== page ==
Lindsey: 5 Things to Do on Halloween This Year

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There is no doubt that this year’s Halloween is not going to be what we expected. Especially for the freshmen, your first Halloween at college isn’t really looking like how it does in the movies. 

But, that’s okay. We just need to get a little creative this year to have a fun Halloween. Here are five ideas for celebrating Halloween during a pandemic:

1) Register for Hasan Saves Halloween (presented by FIWCI & BUSG)

Ok….sublte flex. I work on the FIWCI team, and we created this event to literally save Halloween. So, consider your Halloween plans made. This event is made for BU students (and is only for BU students). Register via Eventbrite today for a night filled with comedy, Halloween movies, and obviously snacks. 

2) Have a movie marathon with your roommate(s)

 

Half the excitement about Halloween time is having a valid excuse to re-watch Hocus Pocus for the sixth time. Grab your roommates, bake something spooky, and have a Halloween movie marathon. Hocus Pocus is great if you’re feeling nostalgic, but if you’re looking for something new, check out Adam Sandler’s new Halloween movie on Netflix called Hubie Halloween

3) Paint pumpkins 

 

Another fun activity to do with your roommates is to paint pumpkins. It’s less work (and less messy) than carving pumpkins. All you need are some mini pumpkins (Whole Foods or Target sells them) and a painting kit (you can buy one at Target). Pump up one of the Halloween Spotify playlists and you’re good to go.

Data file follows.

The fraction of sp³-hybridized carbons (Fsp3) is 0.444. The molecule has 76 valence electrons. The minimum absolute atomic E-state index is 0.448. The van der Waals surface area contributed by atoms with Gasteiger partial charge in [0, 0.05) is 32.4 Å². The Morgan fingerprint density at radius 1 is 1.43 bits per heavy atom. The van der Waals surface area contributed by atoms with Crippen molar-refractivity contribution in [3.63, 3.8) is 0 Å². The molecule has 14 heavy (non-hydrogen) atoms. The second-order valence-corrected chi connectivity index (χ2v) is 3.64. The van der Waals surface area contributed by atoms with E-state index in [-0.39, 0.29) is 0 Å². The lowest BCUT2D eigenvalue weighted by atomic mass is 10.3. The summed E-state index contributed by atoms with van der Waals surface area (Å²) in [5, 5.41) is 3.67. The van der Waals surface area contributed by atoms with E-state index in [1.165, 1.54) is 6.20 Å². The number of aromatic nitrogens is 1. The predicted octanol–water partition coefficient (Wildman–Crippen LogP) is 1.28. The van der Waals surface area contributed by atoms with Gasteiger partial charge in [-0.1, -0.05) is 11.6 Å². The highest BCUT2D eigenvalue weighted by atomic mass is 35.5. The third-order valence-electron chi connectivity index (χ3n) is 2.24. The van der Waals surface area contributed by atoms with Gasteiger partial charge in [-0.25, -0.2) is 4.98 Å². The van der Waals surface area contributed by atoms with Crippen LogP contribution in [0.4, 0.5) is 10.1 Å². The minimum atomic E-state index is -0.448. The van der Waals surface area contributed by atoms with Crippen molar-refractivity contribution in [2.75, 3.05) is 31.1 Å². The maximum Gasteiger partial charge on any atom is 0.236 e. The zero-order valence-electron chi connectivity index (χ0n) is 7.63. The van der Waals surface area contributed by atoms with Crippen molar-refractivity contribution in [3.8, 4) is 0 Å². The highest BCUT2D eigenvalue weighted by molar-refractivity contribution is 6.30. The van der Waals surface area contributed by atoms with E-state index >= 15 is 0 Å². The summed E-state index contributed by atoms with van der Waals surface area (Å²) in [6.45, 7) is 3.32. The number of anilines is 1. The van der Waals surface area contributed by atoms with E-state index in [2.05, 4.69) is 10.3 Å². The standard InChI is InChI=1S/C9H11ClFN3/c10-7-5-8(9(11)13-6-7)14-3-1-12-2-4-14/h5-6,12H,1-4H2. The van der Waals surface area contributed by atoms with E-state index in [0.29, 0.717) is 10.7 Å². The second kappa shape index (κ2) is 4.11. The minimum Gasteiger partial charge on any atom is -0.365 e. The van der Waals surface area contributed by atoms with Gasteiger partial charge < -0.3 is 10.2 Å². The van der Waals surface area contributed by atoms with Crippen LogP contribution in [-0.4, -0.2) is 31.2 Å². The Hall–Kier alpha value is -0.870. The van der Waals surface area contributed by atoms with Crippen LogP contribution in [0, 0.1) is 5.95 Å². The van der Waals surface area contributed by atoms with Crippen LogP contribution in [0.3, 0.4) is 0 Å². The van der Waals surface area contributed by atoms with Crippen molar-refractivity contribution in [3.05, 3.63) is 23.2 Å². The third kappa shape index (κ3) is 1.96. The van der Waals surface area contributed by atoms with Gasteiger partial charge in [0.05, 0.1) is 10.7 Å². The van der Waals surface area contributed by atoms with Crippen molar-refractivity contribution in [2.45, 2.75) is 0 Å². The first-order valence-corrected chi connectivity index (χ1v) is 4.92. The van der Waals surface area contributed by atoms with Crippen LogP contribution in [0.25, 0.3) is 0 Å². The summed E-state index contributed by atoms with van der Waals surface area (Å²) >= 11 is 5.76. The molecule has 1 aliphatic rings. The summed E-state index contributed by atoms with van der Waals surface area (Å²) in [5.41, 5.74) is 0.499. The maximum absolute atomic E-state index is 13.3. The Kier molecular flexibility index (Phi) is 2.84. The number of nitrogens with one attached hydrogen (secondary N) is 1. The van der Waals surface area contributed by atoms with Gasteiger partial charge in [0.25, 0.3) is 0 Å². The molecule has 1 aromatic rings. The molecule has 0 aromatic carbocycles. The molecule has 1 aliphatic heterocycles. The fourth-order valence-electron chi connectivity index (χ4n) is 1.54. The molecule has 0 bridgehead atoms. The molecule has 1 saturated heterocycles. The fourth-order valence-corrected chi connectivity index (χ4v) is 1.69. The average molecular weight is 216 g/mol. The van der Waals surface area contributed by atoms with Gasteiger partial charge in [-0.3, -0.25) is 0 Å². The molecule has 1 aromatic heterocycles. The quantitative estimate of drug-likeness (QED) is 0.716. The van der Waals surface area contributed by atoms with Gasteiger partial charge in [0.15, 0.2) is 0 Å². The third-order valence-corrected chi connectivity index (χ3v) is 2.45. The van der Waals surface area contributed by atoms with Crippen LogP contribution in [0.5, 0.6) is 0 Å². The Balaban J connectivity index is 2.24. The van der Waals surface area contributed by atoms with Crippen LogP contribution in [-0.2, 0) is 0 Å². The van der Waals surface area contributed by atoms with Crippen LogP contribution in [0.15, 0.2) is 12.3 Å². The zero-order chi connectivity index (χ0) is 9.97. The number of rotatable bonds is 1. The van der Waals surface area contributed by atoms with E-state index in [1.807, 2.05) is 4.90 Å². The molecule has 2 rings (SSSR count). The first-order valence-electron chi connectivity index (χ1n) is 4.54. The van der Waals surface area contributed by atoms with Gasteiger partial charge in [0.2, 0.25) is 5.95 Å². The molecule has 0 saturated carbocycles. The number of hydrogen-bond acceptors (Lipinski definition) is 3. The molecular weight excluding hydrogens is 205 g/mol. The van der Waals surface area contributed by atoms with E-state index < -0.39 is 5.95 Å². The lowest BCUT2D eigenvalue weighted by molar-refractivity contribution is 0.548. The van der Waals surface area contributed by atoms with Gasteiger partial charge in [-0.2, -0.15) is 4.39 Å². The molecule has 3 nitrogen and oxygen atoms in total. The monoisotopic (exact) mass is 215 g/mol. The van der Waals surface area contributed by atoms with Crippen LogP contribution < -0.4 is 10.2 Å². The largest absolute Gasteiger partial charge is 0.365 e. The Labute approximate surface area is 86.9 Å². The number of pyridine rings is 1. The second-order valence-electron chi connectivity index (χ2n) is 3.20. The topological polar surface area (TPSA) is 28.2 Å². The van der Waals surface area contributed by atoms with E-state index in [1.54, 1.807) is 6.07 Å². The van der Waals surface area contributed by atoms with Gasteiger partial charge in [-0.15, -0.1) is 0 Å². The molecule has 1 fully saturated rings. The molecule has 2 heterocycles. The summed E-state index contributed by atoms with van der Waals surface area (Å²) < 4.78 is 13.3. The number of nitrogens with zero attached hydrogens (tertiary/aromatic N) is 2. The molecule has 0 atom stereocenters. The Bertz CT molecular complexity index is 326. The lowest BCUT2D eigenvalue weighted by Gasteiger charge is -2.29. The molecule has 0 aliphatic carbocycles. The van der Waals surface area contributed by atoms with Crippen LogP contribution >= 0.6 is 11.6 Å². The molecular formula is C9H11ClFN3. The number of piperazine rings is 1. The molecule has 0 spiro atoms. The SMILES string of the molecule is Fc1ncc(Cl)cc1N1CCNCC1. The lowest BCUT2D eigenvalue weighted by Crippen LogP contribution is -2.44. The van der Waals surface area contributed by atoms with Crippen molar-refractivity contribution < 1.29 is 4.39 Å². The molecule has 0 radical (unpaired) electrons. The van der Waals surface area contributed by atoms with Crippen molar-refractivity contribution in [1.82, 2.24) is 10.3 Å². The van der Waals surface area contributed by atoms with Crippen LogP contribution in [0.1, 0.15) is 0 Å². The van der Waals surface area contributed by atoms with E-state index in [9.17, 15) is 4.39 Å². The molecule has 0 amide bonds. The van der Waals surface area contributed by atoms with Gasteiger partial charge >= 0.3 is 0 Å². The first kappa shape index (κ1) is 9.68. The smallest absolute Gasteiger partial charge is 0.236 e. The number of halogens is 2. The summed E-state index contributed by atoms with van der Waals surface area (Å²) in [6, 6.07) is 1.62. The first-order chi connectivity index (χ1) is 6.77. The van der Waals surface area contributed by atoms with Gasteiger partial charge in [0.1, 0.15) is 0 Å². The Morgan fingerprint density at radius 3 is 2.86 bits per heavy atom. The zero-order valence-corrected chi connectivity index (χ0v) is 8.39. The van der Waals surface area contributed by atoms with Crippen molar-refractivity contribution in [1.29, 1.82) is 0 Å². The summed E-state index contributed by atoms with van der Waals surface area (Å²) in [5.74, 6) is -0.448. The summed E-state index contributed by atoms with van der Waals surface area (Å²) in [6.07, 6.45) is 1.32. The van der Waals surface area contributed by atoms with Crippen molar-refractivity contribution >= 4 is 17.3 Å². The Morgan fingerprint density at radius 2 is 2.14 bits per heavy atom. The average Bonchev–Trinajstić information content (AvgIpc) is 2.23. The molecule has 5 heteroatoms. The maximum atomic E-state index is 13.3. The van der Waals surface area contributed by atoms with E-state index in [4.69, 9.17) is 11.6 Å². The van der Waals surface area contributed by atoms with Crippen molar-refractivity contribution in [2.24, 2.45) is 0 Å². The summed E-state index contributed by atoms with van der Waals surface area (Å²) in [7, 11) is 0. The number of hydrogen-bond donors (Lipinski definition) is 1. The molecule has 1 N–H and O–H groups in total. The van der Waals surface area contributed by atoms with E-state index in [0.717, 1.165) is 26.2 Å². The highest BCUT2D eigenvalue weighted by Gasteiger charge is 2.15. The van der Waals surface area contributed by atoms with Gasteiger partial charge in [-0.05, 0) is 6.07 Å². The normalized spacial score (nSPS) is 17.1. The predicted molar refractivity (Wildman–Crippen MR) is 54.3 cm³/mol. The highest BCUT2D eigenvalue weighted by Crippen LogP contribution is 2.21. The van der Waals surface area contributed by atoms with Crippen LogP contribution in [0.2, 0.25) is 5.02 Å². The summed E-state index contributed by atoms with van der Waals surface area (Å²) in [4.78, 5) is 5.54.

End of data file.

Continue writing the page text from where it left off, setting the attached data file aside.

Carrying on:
4) Go for a walk in Beacon Hill 

 

In the fall, Beacon Hill is one of the most beautiful places to stroll. With the leaves changing, the brownstone buildings, and the cute coffee shops, a walk through Beacon Hill the perfect fall activity. If you feel like getting some steps in, it’s a nice walk from BU’s campus (basically you go to Newbury street and through the Boston Public Garden). 

5) Decorate masks

 

Buy some fabric markers and decorate your mask! You can get creative and spooky. 

While Halloween is different this year, it will not always be like this in the future. Stay safe, healthy, and follow COVID-19 guidelines this weekend. 

Lindsey: 4 Feelings for BU Move-In 2020

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Is it still March? Is Carole Baskin still relevant? Did I really bake banana bread consistently for 3 months? These are all valid questions, however, I’ve come to the realization that it really is August. 

The moment we’ve all been waiting for since we were sent home from our favorite place (aka college) is quickly approaching. It almost feels like it’s a dream, but it’s really happening. Although COVID-19 is still present in America, many of us will be making our way back to Boston, moving into our dorms, and entering this “new normal.”

As a senior at Boston University, I am more than excited to return to my favorite city and see my best friends; however, I have to admit I have some mixed feelings about returning to campus. This is what’s running through my head: